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Open AccessArticle

Quantifying Optically Derived Two-Dimensional Wave-Averaged Currents in the Surf Zone

1
U.S. Army Engineer Research and Development Center, Coastal and Hydraulics Laboratory, Field Research Facility, Duck, NC 27949, USA
2
Oak Ridge Institute for Science and Education, Oak Ridge, TN 37830, USA
3
College of Earth, Ocean, and Atmospheric Sciences, Oregon State University, Corvallis, OR 97331, USA
*
Author to whom correspondence should be addressed.
Current address: Department of Civil, Construction, and Environmental Engineering, North Carolina State University, Raleigh, NC 27607, USA.
Academic Editor: Kristen Splinter
Remote Sens. 2021, 13(4), 690; https://doi.org/10.3390/rs13040690
Received: 14 January 2021 / Revised: 8 February 2021 / Accepted: 10 February 2021 / Published: 13 February 2021
(This article belongs to the Special Issue Advances in Remote Sensing in Coastal and Hydraulic Engineering)
Complex two-dimensional nearshore current patterns are generated by feedbacks between sub-aqueous morphology and momentum imparted on the water column by breaking waves, winds, and tides. These non-stationary features, such as rip currents and circulation cells, respond to changing environmental conditions and underlying morphology. However, using fixed instruments to observe nearshore currents is limiting due to the high costs and logistics necessary to achieve adequate spatial sampling resolution. A new technique for processing surf-zone imagery, WAMFlow, quantifies fluid velocities to reveal complex, multi-scale (10 s–1000 s meters) nearshore surface circulation patterns. We apply the concept of a wave-averaged movie (WAM) to measure surf-zone circulation patterns on spatial scales of kilometers in the alongshore and 100 s of meters in the cross-shore. The approach uses a rolling average of 2 Hz optical imagery, removing the dominant optical clutter of incident waves, to leave the residual foam or water turbidity features carried by the flow. These residual features are tracked as quasi-passive tracers in space and time using optical flow, which solves for u and v as a function of image intensity gradients in x, y, and t. Surf zone drifters were deployed over multiple days with varying nearshore circulations to validate the optically derived flow patterns. Root mean square error are reduced to 0.1 m per second after filtering based on image attributes. The optically derived patterns captured longshore currents, rip currents, and gyres within the surf zone. Quantifying nearshore circulation patterns using low-cost image platforms and open-source computer vision algorithms presents the potential to further our understanding of fundamental surf zone dynamics. View Full-Text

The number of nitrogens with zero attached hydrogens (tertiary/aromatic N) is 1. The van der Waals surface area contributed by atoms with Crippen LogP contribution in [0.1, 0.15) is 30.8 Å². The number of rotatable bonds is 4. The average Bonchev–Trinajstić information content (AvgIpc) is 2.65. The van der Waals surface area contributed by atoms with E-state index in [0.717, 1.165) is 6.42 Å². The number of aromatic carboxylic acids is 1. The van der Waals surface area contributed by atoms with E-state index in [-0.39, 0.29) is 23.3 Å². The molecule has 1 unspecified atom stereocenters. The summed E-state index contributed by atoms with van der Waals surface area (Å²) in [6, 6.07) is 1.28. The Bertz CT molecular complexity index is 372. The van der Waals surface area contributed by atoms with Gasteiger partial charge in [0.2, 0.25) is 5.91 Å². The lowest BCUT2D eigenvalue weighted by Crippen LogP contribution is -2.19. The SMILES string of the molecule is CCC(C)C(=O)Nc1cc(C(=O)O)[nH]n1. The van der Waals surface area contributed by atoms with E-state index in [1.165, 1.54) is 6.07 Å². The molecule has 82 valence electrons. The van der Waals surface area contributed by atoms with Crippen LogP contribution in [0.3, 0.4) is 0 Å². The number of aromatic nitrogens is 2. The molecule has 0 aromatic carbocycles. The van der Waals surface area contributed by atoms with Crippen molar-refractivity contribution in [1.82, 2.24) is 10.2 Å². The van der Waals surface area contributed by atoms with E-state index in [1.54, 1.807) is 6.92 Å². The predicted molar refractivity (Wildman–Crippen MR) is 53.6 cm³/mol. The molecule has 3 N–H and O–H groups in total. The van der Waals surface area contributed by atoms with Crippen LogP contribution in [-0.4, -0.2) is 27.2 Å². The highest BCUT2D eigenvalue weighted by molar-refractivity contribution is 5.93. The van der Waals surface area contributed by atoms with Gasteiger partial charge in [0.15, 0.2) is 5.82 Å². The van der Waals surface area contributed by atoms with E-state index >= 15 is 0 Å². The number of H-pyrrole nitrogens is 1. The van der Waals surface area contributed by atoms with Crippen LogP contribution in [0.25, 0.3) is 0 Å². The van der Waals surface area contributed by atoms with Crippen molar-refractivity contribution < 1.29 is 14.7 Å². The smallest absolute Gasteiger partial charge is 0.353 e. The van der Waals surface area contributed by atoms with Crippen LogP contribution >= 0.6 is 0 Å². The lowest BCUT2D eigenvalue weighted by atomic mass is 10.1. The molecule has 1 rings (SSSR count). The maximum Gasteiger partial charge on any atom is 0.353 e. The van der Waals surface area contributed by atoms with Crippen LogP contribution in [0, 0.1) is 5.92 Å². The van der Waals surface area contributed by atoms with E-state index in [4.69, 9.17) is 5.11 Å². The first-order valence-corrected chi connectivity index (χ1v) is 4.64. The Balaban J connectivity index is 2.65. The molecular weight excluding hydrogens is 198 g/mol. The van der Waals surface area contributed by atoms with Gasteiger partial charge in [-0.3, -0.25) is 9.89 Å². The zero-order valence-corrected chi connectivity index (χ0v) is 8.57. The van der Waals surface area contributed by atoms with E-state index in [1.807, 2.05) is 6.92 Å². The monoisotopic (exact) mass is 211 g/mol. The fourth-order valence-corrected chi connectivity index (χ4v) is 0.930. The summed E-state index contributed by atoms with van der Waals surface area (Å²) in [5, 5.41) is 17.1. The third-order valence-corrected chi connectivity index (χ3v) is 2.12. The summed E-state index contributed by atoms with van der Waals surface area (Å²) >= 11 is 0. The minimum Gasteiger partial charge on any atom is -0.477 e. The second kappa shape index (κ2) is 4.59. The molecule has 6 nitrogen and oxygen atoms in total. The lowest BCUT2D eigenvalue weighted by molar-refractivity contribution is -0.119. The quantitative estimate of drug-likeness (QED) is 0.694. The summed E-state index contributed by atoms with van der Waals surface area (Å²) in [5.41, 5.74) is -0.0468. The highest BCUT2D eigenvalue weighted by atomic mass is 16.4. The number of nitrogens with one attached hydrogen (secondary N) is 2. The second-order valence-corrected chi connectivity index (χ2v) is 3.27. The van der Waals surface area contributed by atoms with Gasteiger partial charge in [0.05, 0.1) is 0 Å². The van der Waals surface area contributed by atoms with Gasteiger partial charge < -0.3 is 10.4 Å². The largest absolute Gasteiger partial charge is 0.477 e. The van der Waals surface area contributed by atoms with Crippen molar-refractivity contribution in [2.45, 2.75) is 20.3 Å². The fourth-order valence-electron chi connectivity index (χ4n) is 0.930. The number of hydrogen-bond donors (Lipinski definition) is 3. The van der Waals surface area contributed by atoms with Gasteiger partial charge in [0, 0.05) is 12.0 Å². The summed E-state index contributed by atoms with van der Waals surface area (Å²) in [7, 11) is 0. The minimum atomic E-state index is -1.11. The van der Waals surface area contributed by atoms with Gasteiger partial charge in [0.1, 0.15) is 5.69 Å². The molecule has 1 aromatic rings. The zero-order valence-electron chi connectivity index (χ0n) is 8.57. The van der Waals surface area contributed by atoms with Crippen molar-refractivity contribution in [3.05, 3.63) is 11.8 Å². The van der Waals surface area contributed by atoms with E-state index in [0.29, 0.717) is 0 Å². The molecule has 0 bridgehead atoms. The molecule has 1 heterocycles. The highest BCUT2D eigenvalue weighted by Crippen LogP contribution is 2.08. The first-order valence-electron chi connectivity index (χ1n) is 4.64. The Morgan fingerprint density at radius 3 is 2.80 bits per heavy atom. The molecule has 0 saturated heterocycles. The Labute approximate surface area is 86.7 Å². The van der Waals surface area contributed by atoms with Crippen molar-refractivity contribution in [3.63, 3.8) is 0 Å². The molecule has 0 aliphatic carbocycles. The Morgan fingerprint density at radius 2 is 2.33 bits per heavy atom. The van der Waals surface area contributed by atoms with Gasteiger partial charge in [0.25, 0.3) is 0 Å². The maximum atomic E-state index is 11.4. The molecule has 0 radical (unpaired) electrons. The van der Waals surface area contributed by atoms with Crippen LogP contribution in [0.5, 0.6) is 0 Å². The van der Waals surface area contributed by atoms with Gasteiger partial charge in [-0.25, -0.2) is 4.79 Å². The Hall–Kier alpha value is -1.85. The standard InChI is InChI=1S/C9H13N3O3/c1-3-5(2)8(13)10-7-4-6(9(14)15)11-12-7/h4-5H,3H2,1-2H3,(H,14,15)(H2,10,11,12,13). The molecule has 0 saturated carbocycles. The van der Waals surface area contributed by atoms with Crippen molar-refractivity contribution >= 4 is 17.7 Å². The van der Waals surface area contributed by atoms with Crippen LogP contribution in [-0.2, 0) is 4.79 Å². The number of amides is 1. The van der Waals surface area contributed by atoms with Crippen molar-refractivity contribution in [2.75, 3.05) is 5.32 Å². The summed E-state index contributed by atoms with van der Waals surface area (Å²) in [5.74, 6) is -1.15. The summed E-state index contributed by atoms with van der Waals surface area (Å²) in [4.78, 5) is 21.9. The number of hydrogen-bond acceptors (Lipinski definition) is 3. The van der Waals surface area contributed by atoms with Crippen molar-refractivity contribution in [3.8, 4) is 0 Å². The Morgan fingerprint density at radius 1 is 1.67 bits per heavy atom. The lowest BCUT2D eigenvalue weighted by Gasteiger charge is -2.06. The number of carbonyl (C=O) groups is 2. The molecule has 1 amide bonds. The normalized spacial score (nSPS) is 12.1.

Keywords: nearshore currents; hydrodynamics; surf zone; drifters; optical flow; Argus; Coastal Image Research Network nearshore currents; hydrodynamics; surf zone; drifters; optical flow; Argus; Coastal Image Research Network
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MDPI and ACS Style

Anderson, D.; Bak, A.S.; Brodie, K.L.; Cohn, N.; Holman, R.A.; Stanley, J. Quantifying Optically Derived Two-Dimensional Wave-Averaged Currents in the Surf Zone. Remote Sens. 2021, 13, 690. https://doi.org/10.3390/rs13040690

AMA Style

Anderson D, Bak AS, Brodie KL, Cohn N, Holman RA, Stanley J. Quantifying Optically Derived Two-Dimensional Wave-Averaged Currents in the Surf Zone. Remote Sensing. 2021; 13(4):690. https://doi.org/10.3390/rs13040690

Chicago/Turabian Style

Anderson, Dylan; Bak, A. S.; Brodie, Katherine L.; Cohn, Nicholas; Holman, Rob A.; Stanley, John. 2021. "Quantifying Optically Derived Two-Dimensional Wave-Averaged Currents in the Surf Zone" Remote Sens. 13, no. 4: 690. https://doi.org/10.3390/rs13040690

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